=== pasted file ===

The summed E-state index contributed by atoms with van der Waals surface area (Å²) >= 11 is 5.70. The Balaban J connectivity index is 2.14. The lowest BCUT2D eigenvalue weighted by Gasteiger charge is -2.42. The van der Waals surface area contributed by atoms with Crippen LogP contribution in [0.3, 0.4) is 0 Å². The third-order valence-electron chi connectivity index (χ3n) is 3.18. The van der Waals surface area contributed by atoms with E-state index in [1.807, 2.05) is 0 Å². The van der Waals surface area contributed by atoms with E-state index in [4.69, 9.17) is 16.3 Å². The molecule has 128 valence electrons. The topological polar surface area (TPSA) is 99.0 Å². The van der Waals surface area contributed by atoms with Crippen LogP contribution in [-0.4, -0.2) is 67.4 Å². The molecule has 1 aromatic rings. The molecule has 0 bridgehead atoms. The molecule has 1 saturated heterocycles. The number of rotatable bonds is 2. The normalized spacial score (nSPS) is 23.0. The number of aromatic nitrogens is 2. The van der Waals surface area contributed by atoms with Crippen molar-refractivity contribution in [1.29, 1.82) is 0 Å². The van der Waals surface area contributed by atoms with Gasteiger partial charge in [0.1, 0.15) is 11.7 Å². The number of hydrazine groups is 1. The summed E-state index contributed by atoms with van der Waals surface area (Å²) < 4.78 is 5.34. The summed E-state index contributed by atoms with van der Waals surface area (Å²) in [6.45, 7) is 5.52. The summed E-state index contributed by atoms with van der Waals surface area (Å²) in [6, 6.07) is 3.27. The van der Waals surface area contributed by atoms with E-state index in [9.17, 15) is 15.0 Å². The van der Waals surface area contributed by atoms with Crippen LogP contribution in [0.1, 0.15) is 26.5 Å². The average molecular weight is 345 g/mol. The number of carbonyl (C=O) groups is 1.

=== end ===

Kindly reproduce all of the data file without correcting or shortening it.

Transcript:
The summed E-state index contributed by atoms with van der Waals surface area (Å²) >= 11 is 5.70. The Balaban J connectivity index is 2.14. The lowest BCUT2D eigenvalue weighted by Gasteiger charge is -2.42. The van der Waals surface area contributed by atoms with Crippen LogP contribution in [0.3, 0.4) is 0 Å². The third-order valence-electron chi connectivity index (χ3n) is 3.18. The van der Waals surface area contributed by atoms with E-state index in [1.807, 2.05) is 0 Å². The van der Waals surface area contributed by atoms with E-state index in [4.69, 9.17) is 16.3 Å². The molecule has 128 valence electrons. The topological polar surface area (TPSA) is 99.0 Å². The van der Waals surface area contributed by atoms with Crippen LogP contribution in [-0.4, -0.2) is 67.4 Å². The molecule has 1 aromatic rings. The molecule has 0 bridgehead atoms. The molecule has 1 saturated heterocycles. The number of rotatable bonds is 2. The normalized spacial score (nSPS) is 23.0. The number of aromatic nitrogens is 2. The van der Waals surface area contributed by atoms with Crippen molar-refractivity contribution in [1.29, 1.82) is 0 Å². The van der Waals surface area contributed by atoms with Gasteiger partial charge in [0.1, 0.15) is 11.7 Å². The number of hydrazine groups is 1. The summed E-state index contributed by atoms with van der Waals surface area (Å²) < 4.78 is 5.34. The summed E-state index contributed by atoms with van der Waals surface area (Å²) in [6.45, 7) is 5.52. The summed E-state index contributed by atoms with van der Waals surface area (Å²) in [6, 6.07) is 3.27. The van der Waals surface area contributed by atoms with E-state index in [9.17, 15) is 15.0 Å². The van der Waals surface area contributed by atoms with Crippen LogP contribution in [0.1, 0.15) is 26.5 Å². The average molecular weight is 345 g/mol. The number of carbonyl (C=O) groups is 1.